There are various ways of introducing wax to wood, including dissolving the wax into the mineral oil (this makes what some call "board butter" or "spoon butter"), making up a conventional paste wax, or by applying it molten.
The goal here is to get the wax to be absorbed by the wood as deeply as possible, not just to apply a coat of wax to the surface which is then buffed to a shine as is normally done on furniture. To best facilitate this the wax needs to made liquid.
IMO melting the wax* and applying it to directly to the wood is by far the best option for an end-grain board.
Regardless of whether you use a "board butter" or apply straight melted wax I think you should warm the wood before application so that it doesn't begin to set the moment it touches the surface. You will generally get much deeper penetration this way.
A heat gun can be used to pre-heat the board if handled with care, but a normal hairdryer will put out sufficient heat. Since the wood will cool off fairly quickly on its own it's best to do this one area at a time, so you'll work over the board section by section.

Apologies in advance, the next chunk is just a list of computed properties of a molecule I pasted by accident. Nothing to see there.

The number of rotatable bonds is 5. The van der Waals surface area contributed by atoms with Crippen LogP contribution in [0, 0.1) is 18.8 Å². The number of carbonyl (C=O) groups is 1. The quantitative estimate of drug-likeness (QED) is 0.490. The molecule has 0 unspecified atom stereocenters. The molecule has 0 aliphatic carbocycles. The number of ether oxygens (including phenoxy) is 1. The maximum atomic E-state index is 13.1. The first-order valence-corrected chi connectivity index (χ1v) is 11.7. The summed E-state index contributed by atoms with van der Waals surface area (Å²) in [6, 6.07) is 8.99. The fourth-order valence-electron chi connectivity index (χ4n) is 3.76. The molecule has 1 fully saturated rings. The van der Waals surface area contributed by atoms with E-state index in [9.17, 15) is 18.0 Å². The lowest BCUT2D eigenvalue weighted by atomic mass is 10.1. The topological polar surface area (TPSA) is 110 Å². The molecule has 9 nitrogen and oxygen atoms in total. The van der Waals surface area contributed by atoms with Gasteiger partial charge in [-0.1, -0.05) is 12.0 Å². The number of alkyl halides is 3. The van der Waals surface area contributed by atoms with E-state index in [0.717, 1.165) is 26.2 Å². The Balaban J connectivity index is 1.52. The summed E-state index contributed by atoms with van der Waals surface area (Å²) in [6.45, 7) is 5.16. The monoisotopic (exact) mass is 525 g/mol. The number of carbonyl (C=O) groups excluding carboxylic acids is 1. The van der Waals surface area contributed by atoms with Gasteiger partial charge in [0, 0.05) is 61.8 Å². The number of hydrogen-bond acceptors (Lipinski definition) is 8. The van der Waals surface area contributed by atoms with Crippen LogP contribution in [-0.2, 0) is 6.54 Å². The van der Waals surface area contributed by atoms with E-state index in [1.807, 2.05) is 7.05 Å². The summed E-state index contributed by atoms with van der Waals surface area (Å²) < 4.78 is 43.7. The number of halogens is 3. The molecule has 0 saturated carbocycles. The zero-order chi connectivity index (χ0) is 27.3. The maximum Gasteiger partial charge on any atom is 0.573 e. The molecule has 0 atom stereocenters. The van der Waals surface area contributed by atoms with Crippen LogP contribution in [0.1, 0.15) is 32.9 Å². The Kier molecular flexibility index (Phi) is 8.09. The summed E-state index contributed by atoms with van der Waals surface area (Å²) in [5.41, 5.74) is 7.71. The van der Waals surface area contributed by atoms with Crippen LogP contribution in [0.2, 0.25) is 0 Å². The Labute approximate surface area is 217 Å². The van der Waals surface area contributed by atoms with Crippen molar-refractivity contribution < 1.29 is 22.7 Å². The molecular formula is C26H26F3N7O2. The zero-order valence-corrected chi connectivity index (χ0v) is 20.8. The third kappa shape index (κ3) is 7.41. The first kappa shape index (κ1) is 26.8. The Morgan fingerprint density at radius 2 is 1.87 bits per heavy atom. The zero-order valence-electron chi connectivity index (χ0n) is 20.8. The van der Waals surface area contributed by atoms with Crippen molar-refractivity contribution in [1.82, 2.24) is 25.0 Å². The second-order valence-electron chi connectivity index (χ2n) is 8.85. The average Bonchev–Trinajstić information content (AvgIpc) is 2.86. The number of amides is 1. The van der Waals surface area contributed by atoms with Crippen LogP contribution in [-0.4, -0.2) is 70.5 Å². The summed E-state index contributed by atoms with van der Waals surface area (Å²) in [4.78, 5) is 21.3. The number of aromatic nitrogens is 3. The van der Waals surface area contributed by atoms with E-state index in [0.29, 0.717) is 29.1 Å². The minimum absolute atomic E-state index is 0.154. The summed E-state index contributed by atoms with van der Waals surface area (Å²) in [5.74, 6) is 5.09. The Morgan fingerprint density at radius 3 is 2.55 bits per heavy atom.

How to apply
Couldn't be simpler, you just dip a brush into the wax and start brushing it onto the pre-warmed surface.
When you're done and all the wax has cooled and solidified some excess will need to be removed from the surface and scraping is probably the most efficient method. You can use the edge of a kitchen knife for this if you don't own any conventional wood scrapers. For the grooved areas a spoon will work great, its edge can be sharpened if necessary but remember to blunt it afterwards if you return it to normal duties!
*Unless you have a low-temperature heat source like a hotplate it's best to melt the wax in a double boiler (simplest version is a glass, ceramic or metal bowl suspended in simmering water). Once fully molten the wax will have become clear.